India’s financial markets are in the throes of a bear hug. And the core of the crisis that has shaved off Rs8.48 lakh crore ($116.33 billion) in investor wealth in the last ten days is Mumbai-based Infrastructure Leasing & Financial Services (IL&FS).
IL&FS is an over 30-year-old infrastructure lending giant that claims to have helped develop and finance projects worth $25 billion in Asia’s fastest-growing economy.
The company recently defaulted on a few payments, which means it has run out of cash. This spells trouble not only for the firm but also for its investors, which include banks, insurance companies, and mutual funds.
The situation is so grim that it is being compared to the 2008 Lehman Brothers crisis that triggered a global financial meltdown.
Investors and traders have been worried sick over the cascading effects of IL&FS’s defaults. In September, the benchmark index Sensex has already shed over 2,000 points till now.
Here’s all you need to know about the crisis:
What is IL&FS?
Apart from envisioning and building infrastructure projects, IL&FS is also a “shadow bank.” The term is used to refer to the non-bank financial intermediaries that provide services similar to traditional commercial banks. Since these are not deposit-taking companies, they are not as stringently regulated, say experts.
IL&FS sits atop a web of 169 subsidiaries, associates, and joint-venture companies that makes the default even more worrisome.
State-owned Life Insurance Corporation of India (LIC), which owns a 25.34% stake in IL&FS, is its largest shareholder, followed by Japan’s Orix Corporation (23.54%). Other key shareholders are the Abu Dhabi Investment Authority (12.56%), Housing Development Finance Corporation (9.02%), Central Bank of India (7.67%), and State Bank of India (6.42%).
What is the problem?
To put it simply, IL&FS has run out of money and, therefore, has been unable to service its repayment obligations.
Since Aug. 27, it has defaulted on around Rs450 crore of inter-corporate deposits (ICDs) to the Small Industries Development Bank of India (SIDBI). Earlier this month, IL&FS and its subsidiary, IL&FS Financial Services, also delayed payments on ICDs and commercial papers, instruments that mature in less than a year.
As per the latest update, the company has a total consolidated debt of Rs90,000 crore. The recent slowdown in infrastructure projects has only worsened its situation.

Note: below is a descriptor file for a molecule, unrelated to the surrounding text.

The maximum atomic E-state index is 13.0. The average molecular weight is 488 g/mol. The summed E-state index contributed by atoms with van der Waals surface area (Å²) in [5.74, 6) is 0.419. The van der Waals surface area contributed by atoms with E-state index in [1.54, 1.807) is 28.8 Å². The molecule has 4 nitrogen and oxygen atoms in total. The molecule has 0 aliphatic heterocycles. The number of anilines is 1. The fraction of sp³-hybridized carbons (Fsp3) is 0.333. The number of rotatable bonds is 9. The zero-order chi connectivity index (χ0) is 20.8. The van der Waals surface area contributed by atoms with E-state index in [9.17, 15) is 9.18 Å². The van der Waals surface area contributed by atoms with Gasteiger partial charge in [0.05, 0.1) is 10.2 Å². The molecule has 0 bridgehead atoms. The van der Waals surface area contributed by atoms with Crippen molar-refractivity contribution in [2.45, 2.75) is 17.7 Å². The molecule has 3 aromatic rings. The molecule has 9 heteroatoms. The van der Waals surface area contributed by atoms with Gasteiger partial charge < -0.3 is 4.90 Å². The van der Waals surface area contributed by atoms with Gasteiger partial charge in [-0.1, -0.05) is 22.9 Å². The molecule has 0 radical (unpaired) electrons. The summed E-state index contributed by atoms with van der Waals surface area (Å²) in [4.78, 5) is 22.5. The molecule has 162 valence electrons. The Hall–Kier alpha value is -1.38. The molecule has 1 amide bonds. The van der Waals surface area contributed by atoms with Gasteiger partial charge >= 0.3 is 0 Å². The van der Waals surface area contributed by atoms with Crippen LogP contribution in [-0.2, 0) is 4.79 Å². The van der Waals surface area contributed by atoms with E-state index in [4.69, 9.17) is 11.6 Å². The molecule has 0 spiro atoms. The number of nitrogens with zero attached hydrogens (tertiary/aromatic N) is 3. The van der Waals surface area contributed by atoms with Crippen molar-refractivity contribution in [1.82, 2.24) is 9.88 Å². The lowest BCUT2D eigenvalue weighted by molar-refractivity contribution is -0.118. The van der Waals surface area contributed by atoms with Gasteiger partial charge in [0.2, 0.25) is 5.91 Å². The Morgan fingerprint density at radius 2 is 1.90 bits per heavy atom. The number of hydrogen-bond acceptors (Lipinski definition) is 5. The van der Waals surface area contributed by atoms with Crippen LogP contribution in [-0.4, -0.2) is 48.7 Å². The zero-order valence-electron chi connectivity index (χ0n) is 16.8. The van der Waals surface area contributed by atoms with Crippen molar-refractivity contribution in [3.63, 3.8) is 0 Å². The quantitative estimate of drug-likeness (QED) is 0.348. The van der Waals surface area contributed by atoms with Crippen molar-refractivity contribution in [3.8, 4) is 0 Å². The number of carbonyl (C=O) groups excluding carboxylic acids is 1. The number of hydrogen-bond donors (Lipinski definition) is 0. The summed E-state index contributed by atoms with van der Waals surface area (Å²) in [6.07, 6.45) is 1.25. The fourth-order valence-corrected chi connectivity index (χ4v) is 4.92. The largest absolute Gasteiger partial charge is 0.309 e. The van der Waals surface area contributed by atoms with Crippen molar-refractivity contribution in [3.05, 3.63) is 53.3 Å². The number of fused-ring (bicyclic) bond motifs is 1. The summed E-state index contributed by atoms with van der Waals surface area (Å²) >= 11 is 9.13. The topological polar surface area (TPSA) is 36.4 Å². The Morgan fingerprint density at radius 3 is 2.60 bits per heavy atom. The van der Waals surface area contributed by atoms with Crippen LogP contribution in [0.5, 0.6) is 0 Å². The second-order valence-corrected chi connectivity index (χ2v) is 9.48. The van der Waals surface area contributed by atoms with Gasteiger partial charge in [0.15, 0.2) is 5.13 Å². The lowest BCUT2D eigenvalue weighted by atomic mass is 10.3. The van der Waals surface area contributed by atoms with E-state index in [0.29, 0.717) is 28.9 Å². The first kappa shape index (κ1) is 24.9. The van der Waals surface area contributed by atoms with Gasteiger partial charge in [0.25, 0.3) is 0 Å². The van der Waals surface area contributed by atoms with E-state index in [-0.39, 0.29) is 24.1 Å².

Additionally, IL&FS financial services has about $500 million in repayments which are due in the second half of this financial year while it has only about $27 million available.
Not surprisingly, rating agencies, such as ICRA and Care Ratings, have downgraded the parent and its subsidiaries significantly from investment grade to junk earlier this month. A downgrade in the credit rating sends the bond’s price down which affects debt funds.
What’s worse is that most of the group’s assets include financial claims on infrastructure projects such as roads, tunnels, water treatment plants, and power stations, etc. which cannot be liquidated to escape the mess.
What are the effects?
IL&FS’s defaults can have a significant impact on India’s credit markets. The firm’s outstanding debentures and commercial papers accounted for 1% and 2%, respectively, of India’s domestic corporate debt market as of March 31, according to Moody’s Investor Services.
On the other hand, its borrowings from banks—around Rs57,000 crore—made up between 0.5% and 0.7% of banking system loans. Defaults will spell more trouble for Indian lenders, already battling a huge toxic loan pile.
What is the company doing now?
In dire straits, the company has already put its corporate headquarters, worth nearly Rs1,300 crore, on the block. It has also identified nearly 25 projects for sale. By selling these assets, it intends to bring down its debt by approximately Rs30,000 crore which is one-third of its total, but the process can take over a year.
Regulators’ or government role
The Reserve Bank of India (RBI) is reportedly conducting a forensic audit into IL&FS’s books. The banking regulator, along with market watchdog Securities and Exchange Board of India (SEBI), released statements on Sept. 23 to allay investor concerns.
“The RBI and SEBI are closely monitoring recent developments in financial markets and are ready to take appropriate actions, if necessary,” the statement said.
On Sept. 24, the government also revealed that it is watching the situation closely.
Effect on individual investors
Since the defaults have been on commercial papers, it will affect individual investors, too. This is because mutual funds invest in them and these CPs are supposed to be relatively secure investments. Even the value of unit-linked insurance plans, endowment plans, the National Pension Scheme, etc. will be hit.
There may also be some indirect effects. For instance, several projects, including the Bengaluru Metro construction plans, are likely to be delayed, which will affect individuals, too, besides the firms involved.
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